Oddly, Cuomo seem to appear before Weezer's set to sound check his guitar wearing a welder's mask. Of course, I can't prove it was him since I couldn't see his face from afar, but the pants and hair looked like they belonged to the singer although he shed the jacket (which was definitely his style) before the show (see photo).

With 14 bands, none got long sets. It was more like a buffet of alt-rock from brief spots from Sir Sly and Iamdynamite early on to slightly longer ones later in the day. That meant bands like Wild Cub and J. Roddy Walston & the Business had to get its message across quickly, which made for strong, concise sets with little filler.

The show was fairly consistent throughout. Although the conditions were pretty miserable due to the heat even early in the day lesser known bands like Charlotte's own Flagship (pictured above), who opened the larger main stage, drew respectable crowds. It helped that the amphitheater was open to general admission until 4 p.m. so fans could flock to the front of the stage while enjoying the shade and seating. The show was a nice homecoming for Flagship, whose grand, atmospheric pop-rock recalls a mix of British, Scottish, and Irish acts like U2, Big Country (minus the bag pipes) and James (the latter two didn't occur to me until watching them yesterday).

While some fans huddled in the shade or rested on the hill behind the sun-baked parking lot-set second stage where they could barely see through the fence, others braved the sun for electronic act Big Data (who did a fun, squawky synth cover of Hall & Oates "Private Eyes") and the feel-good indie rock of Wild Cub. Both were greeted warmly as was Foxy Shazam, who charged through a brief set with typical chaotic abandon full of wild dancing and cigarette munching courtesy of singer Eric Sean Nally.

I was pleased that the heaviest band on the bill was the one fronted by a woman - former "Gossip Girl" actress Taylor Momsen (pictured above). She's become more comfortable on stage since the hard rock band headlined Visulite a couple of years ago adding Stevie Nicks' twirls to her headbanging and back arching. The Pretty Reckless did have to contend with the seated area being closed to lawn ticket holders by the time they went on, which cut down on the size of its immediate crowd. The solo-heavy band didn't seem to care though.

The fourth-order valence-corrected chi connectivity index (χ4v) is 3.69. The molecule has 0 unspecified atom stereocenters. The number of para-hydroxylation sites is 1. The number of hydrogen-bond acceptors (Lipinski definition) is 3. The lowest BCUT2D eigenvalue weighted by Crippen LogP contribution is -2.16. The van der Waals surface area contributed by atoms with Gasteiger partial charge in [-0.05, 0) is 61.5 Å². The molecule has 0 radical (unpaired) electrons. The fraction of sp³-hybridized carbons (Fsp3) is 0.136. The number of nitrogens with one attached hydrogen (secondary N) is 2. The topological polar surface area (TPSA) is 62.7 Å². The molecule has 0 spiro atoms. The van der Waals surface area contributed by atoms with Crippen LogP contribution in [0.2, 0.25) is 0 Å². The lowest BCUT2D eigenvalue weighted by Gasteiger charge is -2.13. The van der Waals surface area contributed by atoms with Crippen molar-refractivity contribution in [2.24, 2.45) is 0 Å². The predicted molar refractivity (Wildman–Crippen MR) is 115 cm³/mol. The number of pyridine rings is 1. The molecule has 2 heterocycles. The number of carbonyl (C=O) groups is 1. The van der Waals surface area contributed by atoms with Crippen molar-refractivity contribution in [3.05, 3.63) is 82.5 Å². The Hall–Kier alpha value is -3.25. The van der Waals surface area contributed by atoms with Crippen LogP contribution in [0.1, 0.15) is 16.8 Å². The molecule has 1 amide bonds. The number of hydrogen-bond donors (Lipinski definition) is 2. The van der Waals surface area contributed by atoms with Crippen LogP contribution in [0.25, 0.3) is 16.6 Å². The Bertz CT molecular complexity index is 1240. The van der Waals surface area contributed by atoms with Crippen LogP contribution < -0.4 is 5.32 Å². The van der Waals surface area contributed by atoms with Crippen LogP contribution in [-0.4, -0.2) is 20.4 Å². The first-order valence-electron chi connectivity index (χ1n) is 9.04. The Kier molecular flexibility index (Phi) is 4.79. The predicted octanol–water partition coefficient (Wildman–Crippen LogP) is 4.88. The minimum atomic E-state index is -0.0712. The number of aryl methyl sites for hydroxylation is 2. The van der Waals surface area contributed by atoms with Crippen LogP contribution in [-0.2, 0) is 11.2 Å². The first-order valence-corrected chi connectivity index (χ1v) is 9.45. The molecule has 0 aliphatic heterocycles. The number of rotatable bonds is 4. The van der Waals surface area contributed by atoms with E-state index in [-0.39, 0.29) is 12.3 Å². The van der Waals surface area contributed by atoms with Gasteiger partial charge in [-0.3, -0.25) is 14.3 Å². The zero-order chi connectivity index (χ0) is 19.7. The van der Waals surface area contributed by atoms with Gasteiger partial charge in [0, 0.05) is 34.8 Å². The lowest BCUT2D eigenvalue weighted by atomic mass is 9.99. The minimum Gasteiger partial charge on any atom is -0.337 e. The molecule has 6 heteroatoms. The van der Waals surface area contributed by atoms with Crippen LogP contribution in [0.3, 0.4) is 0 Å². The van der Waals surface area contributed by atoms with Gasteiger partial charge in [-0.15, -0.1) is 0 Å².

Where the Pretty Reckless was simultaneously sultry and hard, earlier multitasking indie band Bear Hands (pictured below) proved the quirkiest of the day.

Fitz & the Tantrums' Noelle Scaggs added needed soul to the festival with her boisterous belting. It's actually hard to leave a Fitz or Foxy Shazam show without smiling. The same could be said for Foster the People, who rivaled Weezer in crowd response.

Of the bands I saw, there were no duds. By the time Fitz and Foster the People went on production came into to play with half of Foster the People playing on a stage of moving discofloor-like lights that added to the danceable rock feel of its show.


Weenie Roast has regained its spot as far as annual music events go. It's nice to see it progressing musically in reflecting the "new rock," that's largely new, format.






Friday, September 5, 2014

Weenie Roast `14 delivers bevy of up and coming acts Saturday

WEND's End of Summer Weenie Roast is back for its third year since taking a break earlier this decade. Headliners include Weezer, Foster the People and Fitz & the Tantrums, but the day long festival - which kicks off with Eyes Eat Suns at 12:30 - also features a great bill of up and coming acts that fall into that alternative rock category. It wasn't so long ago that Fitz and Foster the People were unknowns themselves.

Charlotte's own Flagship, who make grand, arena-ready rock in the tradition of U2 and Coldplay, represents the Queen City. Bands like Sir Sly and Wild Cub make similarly cinematic, yet anthemic, atmospheric rock. Bear Hands mixes those elements with demonstrative dance punk that has as much in common with Fitz and Foxy as anyone else on the bill.

Other notable acts are power rock duo Iamdynamite (whose drummer lives in Raleigh), Brooklyn-based electronic act Big Data, the Pretty Reckless (the pop-metal band featuring former "Gossip Girl" star and talented singer Taylor Momsen), Foxy Shazam (the Queen of indie rock), and current buzz band J. Roddy Walston and the Business.